Android co-founder Andy Rubin makes comeback

Android co-founder Andy Rubin makes comeback
PHOTO: Facebook/digitalmajority

Android, if you didn't know, isn't something Google owned from the start.

Originally a startup founded by Andy Rubin, Rich Miner, Chris White, and Nick Sears, they were on a mission to develop a truly open source mobile phone software to disrupt the monopoly by carriers.

You've probably read on the internet that co-founder and ex-Google Vice President Andy Rubin is making a comeback two years after leaving the tech giant that bought his startup.

His new startup is called Essential, and he is now tackling the hardware side of things in a bid to challenge the status quo with the power of artificial intelligence.

But before we dive into his latest venture, here are some things you should know about Android's co-founder.

 

He Once Worked At Apple

Photo: Facebook/androidblog

Isn't it an irony that the creator of Android was once an Apple employee?

Not in Andy Rubin's case.

A tech veteran of over 30 years, he has worked at Carl Zeiss dealing with consumer optics and robotics, an unnamed robotics company in Switzerland, Apple, General Magic (an Apple company), and Microsoft until 1999, before starting his first company Danger Inc. prior to Android.

At Apple, he was a manufacturing engineer, and later as an engineer in a spinoff company called General Magic where they were exploring "hand-held computing and communication devices". His first true taste of mobile phones, though, came via his first startup Danger Inc. with their Danger Hiptop, perhaps the very first ancestor of Android.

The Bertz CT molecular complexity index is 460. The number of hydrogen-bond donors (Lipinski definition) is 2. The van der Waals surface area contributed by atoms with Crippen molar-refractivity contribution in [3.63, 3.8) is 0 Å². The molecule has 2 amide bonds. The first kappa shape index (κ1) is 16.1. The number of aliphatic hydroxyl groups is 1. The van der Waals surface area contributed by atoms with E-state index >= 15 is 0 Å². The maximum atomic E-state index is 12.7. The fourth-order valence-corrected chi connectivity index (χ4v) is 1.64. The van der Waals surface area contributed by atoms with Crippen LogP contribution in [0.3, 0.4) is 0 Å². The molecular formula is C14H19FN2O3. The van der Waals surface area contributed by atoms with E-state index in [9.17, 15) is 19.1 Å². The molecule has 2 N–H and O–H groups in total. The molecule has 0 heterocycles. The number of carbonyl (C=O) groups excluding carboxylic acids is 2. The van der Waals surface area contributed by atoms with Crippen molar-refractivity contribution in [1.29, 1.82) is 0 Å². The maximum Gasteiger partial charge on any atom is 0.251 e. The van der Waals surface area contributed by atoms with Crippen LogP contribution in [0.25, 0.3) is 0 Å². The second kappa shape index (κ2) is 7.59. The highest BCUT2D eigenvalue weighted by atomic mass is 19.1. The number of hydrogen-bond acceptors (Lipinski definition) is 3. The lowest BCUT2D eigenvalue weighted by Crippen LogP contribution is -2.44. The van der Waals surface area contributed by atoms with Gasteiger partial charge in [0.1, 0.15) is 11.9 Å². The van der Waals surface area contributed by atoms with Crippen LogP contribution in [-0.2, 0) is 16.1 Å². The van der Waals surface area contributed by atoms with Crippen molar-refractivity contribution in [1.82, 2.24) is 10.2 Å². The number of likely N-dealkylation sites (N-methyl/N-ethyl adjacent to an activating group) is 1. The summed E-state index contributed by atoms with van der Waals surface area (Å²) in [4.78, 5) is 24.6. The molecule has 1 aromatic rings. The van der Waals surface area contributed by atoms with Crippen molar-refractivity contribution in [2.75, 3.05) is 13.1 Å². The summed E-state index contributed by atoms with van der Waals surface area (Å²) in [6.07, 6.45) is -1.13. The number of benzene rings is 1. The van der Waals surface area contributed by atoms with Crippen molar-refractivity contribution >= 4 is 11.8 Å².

It also marks the beginnings of the partnership with Chris White(ex-interface designer for WebTV) and Nick Sears (a former T-Mobile executive), and the three of them managed to convince T-Mobile to sell their device - popularly known as the Sidekick.

 

He Was Constantly Trying To Keep Android Afloat

Photo: Facebook/cubotv

Android wasn't always the dominant force that we know today. Back in its early beginnings in 2003, it was a startup nearly depleted of funds to further their research and development, and was constantly trying to convince Venture Capitalists with their product.

Their premise was simple, to offer phone manufacturers free software, of which the carriers will in turn buy the devices from manufacturers. This open-source software can be modified according to the individual manufacturers and carriers to suit their needs and tastes (sounds familiar?).

How Android made money was to then sell "value-added services" to the carriers to add on to the software. This unfortunately was an era where US carriers were unwavering in their stance to let Android in.